The annual quota of the Working Holiday Scheme (WHS) between Hong Kong and France will be increased reciprocally from 400 to 500 with effect from January 1, 2016, as the scheme received a positive response.

Secretary for Labour and Welfare Matthew Cheung Kin-chung said: “We are encouraged to see that the WHS has been well received by youths, especially the enthusiastic response from the French applicants. The expansion will provide more opportunities for youths from both sides to enrich their global exposure and broaden their horizons through the scheme.”

Eiffel Tower and Jardins du Trocadéro from the Palais de Chaillot, Paris. Photo: Wikicommons.

The scheme was established in July 2013. The annual quota of the WHS for 2015 was increased on a one-off basis from 200 to 400 in May.

The Hong Kong government has agreed with the French Government to further expand the annual quota to 500 from 2016 onwards, “to enable more youths from both economies to live and work temporarily in the other locality while holiday-making”.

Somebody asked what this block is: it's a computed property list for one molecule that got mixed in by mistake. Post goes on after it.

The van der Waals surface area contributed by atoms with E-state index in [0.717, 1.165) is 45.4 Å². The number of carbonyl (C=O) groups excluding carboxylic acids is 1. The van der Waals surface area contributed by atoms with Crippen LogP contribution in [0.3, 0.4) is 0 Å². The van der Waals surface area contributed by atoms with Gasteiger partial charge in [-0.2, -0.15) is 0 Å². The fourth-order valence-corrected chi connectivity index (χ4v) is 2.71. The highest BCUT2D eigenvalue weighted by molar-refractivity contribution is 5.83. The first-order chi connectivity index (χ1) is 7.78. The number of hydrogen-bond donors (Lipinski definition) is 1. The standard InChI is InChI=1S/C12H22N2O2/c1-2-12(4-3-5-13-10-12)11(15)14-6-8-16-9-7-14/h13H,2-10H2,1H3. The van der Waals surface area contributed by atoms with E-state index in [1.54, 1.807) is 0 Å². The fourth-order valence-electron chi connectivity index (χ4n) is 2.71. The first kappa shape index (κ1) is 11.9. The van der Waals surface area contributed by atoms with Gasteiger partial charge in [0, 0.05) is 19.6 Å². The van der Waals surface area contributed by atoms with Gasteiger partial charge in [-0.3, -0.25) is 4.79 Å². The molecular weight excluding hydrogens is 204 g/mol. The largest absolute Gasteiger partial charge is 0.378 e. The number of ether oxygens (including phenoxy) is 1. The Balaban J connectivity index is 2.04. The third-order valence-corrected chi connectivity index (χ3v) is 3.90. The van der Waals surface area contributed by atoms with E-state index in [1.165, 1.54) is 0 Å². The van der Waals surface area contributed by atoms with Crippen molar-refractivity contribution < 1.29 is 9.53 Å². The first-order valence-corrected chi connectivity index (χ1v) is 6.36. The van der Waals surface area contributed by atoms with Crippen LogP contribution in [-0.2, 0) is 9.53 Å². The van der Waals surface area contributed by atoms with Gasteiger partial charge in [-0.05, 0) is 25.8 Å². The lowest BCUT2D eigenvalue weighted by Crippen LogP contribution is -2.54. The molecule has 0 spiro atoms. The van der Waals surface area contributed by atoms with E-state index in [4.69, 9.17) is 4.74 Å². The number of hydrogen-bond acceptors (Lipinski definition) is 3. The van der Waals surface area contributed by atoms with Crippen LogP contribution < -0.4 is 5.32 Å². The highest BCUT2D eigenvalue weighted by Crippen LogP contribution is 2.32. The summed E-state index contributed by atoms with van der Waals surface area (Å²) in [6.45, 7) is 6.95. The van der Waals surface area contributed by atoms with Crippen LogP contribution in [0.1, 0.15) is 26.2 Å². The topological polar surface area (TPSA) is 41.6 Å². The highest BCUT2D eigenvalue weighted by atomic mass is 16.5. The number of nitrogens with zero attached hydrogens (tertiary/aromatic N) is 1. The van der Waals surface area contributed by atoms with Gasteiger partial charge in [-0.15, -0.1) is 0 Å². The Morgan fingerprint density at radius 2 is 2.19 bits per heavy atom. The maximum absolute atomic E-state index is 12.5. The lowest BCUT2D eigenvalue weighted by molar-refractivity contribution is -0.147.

Under the Hong Kong/France WHS, Hong Kong any youth aged 18 to 30 who holds a valid HKSAR passport or a British National (Overseas) passport and has not benefited from this scheme before may apply for a visa.

The signing of the agreement in May 2013. Photo: Gov HK.

Successful applicants may stay in France for up to 12 months, during which period they can take up short-term employment of not more than six months with the same employer, and/or enrol in short-term courses of up to six months.

Hong Kong applicants can visit the website of the Consulate General of France in Hong Kong and Macau for further details regarding visa applications.

The government has established bilateral WHS arrangements with ten economies since 2001. Other than France, the government has also partnered with New Zealand, Australia, Ireland, Germany, Japan, Canada, Korea, the United Kingdom and Austria.

More than 65,000 Hong Kong youths have joined the Working Holiday Schemes.


Kris Cheng

Kris Cheng is a Hong Kong journalist with an interest in local politics. His work has been featured in Washington Post, Public Radio International, Hong Kong Economic Times and others. He has a BSSc in Sociology from the Chinese University of Hong Kong. Kris is HKFP's Editorial Director.